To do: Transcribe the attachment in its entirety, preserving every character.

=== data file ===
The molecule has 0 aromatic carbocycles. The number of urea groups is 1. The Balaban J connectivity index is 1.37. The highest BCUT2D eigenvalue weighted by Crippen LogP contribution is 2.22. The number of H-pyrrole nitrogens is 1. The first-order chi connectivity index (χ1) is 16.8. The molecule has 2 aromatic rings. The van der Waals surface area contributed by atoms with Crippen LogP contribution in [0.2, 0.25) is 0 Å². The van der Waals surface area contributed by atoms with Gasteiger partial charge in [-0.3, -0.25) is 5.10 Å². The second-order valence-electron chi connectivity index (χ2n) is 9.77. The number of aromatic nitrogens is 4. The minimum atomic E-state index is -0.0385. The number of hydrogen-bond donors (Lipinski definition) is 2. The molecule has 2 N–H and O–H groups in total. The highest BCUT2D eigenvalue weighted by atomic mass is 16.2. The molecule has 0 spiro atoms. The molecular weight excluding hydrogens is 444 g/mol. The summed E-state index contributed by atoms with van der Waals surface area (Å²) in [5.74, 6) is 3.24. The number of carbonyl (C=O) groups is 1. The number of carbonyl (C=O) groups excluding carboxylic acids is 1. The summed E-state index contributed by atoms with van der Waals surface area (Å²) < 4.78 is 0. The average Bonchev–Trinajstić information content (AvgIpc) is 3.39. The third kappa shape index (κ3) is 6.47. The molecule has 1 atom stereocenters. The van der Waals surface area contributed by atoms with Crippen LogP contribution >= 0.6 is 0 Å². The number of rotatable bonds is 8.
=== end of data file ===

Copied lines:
The molecule has 0 aromatic carbocycles. The number of urea groups is 1. The Balaban J connectivity index is 1.37. The highest BCUT2D eigenvalue weighted by Crippen LogP contribution is 2.22. The number of H-pyrrole nitrogens is 1. The first-order chi connectivity index (χ1) is 16.8. The molecule has 2 aromatic rings. The van der Waals surface area contributed by atoms with Crippen LogP contribution in [0.2, 0.25) is 0 Å². The van der Waals surface area contributed by atoms with Gasteiger partial charge in [-0.3, -0.25) is 5.10 Å². The second-order valence-electron chi connectivity index (χ2n) is 9.77. The number of aromatic nitrogens is 4. The minimum atomic E-state index is -0.0385. The number of hydrogen-bond donors (Lipinski definition) is 2. The molecule has 2 N–H and O–H groups in total. The highest BCUT2D eigenvalue weighted by atomic mass is 16.2. The molecule has 0 spiro atoms. The molecular weight excluding hydrogens is 444 g/mol. The summed E-state index contributed by atoms with van der Waals surface area (Å²) in [5.74, 6) is 3.24. The number of carbonyl (C=O) groups is 1. The number of carbonyl (C=O) groups excluding carboxylic acids is 1. The summed E-state index contributed by atoms with van der Waals surface area (Å²) < 4.78 is 0. The average Bonchev–Trinajstić information content (AvgIpc) is 3.39. The third kappa shape index (κ3) is 6.47. The molecule has 1 atom stereocenters. The van der Waals surface area contributed by atoms with Crippen LogP contribution >= 0.6 is 0 Å². The number of rotatable bonds is 8.